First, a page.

Shared resources for internal and external analysis. Partly the same higher processes start dealing with both sensory information originating from the environment and the information generated within the system (imagination, memory, attention, for example). It is not well known how all this happens in the brain and senses although a popular topic are the mirror cells believed to demonstrate just this kind of resource sharing (cf. Rizzolatti, for example).
This is a fascinating but not well-known aspect of perception. In this context invariance refers to the relationship between the elements of the world that remain perceptually constant or similar under variable conditions. When we perceive the world or our own internal states we do not directly experience the invariant relationship because it is inherent or inbuilt in our experiences. A popular example from human vision is instructive. Let us assume that the retinal image size of a person we are looking at from a 2 meter distance is 14 mm high. When the person then moves to 4 m distance from us the size of the retinal image becomes halved and it will be 7 mm. Amazingly, and as we all have experienced it, we do not see the size of a person to shrink (with the size of the retinal image) when he moves away from us. This is called size constancy and it is based on a perceptual size invariance: the brain has detected something in the world, a relationship between the image of the person and then image of his environment (room height, for example) on the retina that remains relatively the same in both situations. This makes it possible to perceive the object size as a constant. We have no experience of this ‘computational’ process happening, it simply happens as a percept.
When firms measure any objects of interests they face the same challenge that some call the contextuality of the data: having the measurement data is not enough and can even be misleading if they do not know the scene against which it has been observed or collected. Market data, for example can be highly sensitive to the cultural background of the consumers which makes comparing the purchasing behaviors in different cultures problematic. This can introduce a risk of misinterpreting the data. On the other hand, having the relevant data about the scene or environment can provide significant added value to the computations and make them more intelligent.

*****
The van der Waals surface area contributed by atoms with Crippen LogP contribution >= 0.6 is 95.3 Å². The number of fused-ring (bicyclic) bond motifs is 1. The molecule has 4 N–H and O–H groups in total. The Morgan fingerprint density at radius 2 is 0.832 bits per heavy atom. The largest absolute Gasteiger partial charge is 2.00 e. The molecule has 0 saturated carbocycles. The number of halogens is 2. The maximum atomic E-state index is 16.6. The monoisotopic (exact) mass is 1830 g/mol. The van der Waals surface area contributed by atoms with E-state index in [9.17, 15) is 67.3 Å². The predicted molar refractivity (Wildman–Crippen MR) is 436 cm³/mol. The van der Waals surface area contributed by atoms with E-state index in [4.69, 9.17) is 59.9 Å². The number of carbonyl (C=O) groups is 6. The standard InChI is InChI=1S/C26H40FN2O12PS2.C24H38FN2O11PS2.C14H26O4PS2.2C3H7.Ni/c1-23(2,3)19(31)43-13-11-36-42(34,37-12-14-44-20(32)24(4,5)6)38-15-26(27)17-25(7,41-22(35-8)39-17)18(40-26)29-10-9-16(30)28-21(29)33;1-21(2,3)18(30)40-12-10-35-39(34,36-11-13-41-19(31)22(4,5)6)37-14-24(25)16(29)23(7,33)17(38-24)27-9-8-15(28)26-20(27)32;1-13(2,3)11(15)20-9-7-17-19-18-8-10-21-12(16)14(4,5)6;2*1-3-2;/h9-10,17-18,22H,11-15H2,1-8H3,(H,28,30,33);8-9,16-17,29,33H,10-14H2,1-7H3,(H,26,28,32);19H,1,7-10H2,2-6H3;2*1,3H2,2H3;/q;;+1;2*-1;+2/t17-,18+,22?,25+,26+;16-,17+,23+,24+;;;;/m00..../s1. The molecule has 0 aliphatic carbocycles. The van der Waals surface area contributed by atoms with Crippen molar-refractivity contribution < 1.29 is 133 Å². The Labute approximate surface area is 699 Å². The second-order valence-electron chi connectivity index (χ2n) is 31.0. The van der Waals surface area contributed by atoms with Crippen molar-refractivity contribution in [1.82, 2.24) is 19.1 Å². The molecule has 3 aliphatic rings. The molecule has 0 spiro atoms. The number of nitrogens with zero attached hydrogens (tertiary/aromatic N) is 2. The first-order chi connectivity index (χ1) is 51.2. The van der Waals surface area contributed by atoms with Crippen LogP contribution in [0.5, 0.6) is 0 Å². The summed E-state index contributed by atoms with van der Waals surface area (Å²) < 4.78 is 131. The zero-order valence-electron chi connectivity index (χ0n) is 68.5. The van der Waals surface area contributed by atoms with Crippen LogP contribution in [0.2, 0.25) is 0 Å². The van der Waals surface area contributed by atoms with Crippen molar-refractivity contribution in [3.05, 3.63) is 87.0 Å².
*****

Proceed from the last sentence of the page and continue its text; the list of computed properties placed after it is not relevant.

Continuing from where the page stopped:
Perception experimentalists do know that if we observe a person totally without the environment, this constancy disappears or is at least weaker. Through the invariance phenomenon we have gained the knowledge that the observed object (the person) has not changed although the image (information) of him has shrunk on the retina. It is a most intelligent and valuable ability to perceive objects and phenomena in the world as the same even though our sensory mechanisms record significant changes that are caused by the environment or the behavior of the target itself.
Our brains have learned to infer the nature of an object from the information provided by other aspects of the world and the workings of our senses. It is an extremely complex process. Perception is not a simple physical measurement process and it is actually rather bad in measuring anything (physically) objectively but it works for us in this world and at the scale of our living.
If we did not have this ability we would be exhausted. According to a story, there is a small fish – the journal reference to which I have lost – that does not have this size constancy and it has been reported to attack anything that produces a certain size of a retinal image on its eye: sometimes the object can be an edible, nearby bug or a large fish far away from its reach. You can guess how such a creature behaves in clear water: it wastes a lot of energy. Maybe it lives in murky waters, where it just cannot see far, I don’t know.
Any organization should be interested in the internal and external object relationships that remain invariant. However, it is equally important to notice when an invariance is breaking down because it is a sign of significant change in the state of the world or of its objects. A current (analogical, a bit far fetched perhaps) example is the popular media discourse on print vs. digital magazine consumption. Not so long ago, some analysts seemed to think that it is basically a zero-sum phenomenon: an invariant total number of printed and digital magazines are read per customer. They claimed that because of this invariance, the fast increase in digital magazine consumption is causing the death of print.
If the ‘perception system’ of a firm is tuned only to direct measures and metrics it will miss the important relationships. For example, market data has not shown the magazine reading to fall with the same speed as digital reading has increased. Similarly, the number of car accidents has not increased in direct proportion to the number of mobile phones used in cars – indicating that mobile phone use in cars is not directly causing car accidents. Such relationships are complex and finding invariances is puzzling. But they are hugely important in understanding the world through perception.